Broadening the Terms of Reference of a Cult
Common beliefs about cults
When people think cults they immediately think Jones-town massacre, Waco Texas, Scientology, Mormons etc. The list goes on and on and what most have in common is that when people are involved in cult definitions it is based on religious beliefs that they decide are ‘dangerous’ and either have or have the potential to destroy lives.
Time is therefore spent on parsing out what religious beliefs are dangerous and what isn’t. You can look up any church on the internet, no matter how reputable or how much they have helped the society they exist in and they will appear on someone’s hit list of cults.
I’m intellectually and experimentally convinced that a belief in an all powerful God who has revealed Himself to mankind through the historical accurate person of Jesus Christ is not the problem.
On one side of the coin you have people attempting to come to terms with the implications of the reality of God and how that works through into our daily lives and yet on the other side of the coin there’s the heart wrenching fall out of the abuse of authority and manipulation of people where the cry of cult is often exclusively associated with just religion.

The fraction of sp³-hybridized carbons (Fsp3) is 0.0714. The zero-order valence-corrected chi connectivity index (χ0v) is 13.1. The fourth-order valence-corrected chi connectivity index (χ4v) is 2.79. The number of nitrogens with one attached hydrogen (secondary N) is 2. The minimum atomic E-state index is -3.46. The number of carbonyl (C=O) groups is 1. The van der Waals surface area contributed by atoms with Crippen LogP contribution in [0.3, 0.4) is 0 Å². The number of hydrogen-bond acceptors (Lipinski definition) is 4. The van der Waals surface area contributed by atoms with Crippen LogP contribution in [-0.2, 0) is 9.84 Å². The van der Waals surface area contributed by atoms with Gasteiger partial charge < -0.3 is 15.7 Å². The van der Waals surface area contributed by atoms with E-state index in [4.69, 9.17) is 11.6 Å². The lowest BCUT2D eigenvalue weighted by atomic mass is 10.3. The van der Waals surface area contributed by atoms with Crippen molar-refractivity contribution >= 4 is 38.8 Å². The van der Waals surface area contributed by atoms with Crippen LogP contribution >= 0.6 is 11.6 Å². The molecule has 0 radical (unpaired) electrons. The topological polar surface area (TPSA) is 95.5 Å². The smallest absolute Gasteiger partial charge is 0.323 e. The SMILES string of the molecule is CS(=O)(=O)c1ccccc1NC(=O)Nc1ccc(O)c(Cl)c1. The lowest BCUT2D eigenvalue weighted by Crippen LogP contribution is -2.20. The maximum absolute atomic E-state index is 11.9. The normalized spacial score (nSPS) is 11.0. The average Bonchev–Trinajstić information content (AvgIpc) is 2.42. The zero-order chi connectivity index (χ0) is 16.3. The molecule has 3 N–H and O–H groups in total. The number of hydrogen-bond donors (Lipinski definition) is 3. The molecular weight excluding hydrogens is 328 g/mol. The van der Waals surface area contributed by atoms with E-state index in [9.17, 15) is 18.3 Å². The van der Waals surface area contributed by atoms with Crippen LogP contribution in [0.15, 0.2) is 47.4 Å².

Over the past 30 years I’ve studied cults from the unique perspective of having grown up in one and yet fully subscribing to the truth of God’s word as revealed in His inspired word – the Holy Bible. I’ve lived this out for over 27 years in a Pentecostal church that many times has had the label of cult applied to it by those that have freely disengaged themselves from a biblical world and yet have struggled to come to terms with that disengagement process. They have found it easier to call it a cult to justify the rejection of an ideology that they used to subscribe to.
I had an individual contact me and leave a very aggressive message claiming the world wide fellowship that I am part of is a cult. However, when I contacted him and took the time to discuss his experiences with him he quickly withdrew the comments. He informed me that he was in fact struggling to process the fallout of his decision to reject the divinity of Jesus and it was easier for him to call the church where he had served God in a cult rather than being intellectually honest and admitting he’d turned his back on what he’d believed and previously held dear to him.
From my experience of having grown up in Australia’s most notorious cult ‘The Family‘ and then been able to go one and successfully build a family, hold down a high pressured job with IBM for over 20 years and actively serve society from the foundation of being a practicing born again Christian I’ve come to realise that cults are not just religious.
The terms of reference need to be widened and certain truths have to be understood of what is and isn’t a cult.